Money-saving chip-and-seal technique to pave roads is messy but is helping county meet maintenance needs


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Stretching the dollars: As the cost of paving with traditional asphalt as gone up, using the chip-and-seal method has allowed the county highway department to treat more miles of roads than it otherwise would have been able to do. (Tom Russo/Daily Reporter)


Rock it, man: Mario Cavaletto of the Hancock County Highway Department gets ready to chip and seal a road in northwestern Hancock County. (Tom Russo/Daily Reporter)


GREENFIELD — After two bottles of tar remover and hours of elbow grease, Maxwell-area resident Larry Shaw was not exactly happy with the black, sticky substance that clung to his vehicle.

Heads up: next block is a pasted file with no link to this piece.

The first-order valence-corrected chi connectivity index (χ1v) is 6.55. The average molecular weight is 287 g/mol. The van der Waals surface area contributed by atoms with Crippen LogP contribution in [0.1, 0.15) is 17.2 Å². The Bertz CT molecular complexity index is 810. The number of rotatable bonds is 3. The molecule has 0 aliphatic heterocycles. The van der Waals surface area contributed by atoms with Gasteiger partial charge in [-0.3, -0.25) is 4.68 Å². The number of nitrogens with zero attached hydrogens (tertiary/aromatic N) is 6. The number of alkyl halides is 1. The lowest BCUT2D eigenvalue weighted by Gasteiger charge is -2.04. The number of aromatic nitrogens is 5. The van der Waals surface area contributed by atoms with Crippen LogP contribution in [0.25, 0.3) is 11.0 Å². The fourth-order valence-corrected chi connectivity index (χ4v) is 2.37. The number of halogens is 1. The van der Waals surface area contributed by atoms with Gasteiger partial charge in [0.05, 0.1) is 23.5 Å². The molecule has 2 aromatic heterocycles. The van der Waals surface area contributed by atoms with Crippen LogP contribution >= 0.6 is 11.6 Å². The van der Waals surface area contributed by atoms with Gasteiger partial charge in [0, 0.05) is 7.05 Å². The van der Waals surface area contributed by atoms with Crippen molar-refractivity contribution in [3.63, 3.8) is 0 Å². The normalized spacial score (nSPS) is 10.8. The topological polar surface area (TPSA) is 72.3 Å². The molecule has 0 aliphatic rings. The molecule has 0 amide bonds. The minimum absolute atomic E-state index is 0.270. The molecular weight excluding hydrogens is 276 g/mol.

But he was pleased a week later. The limestone chips that went on top of his gravel road made for smoother, less-dusty driving on CR 550N just east of Ind. 9.

Shaw’s road was among the eight miles of gravel surfaces that got a makeover this summer with a paving technique called “double chip and seal.” While residents might not like the process, many are satisfied with the result.

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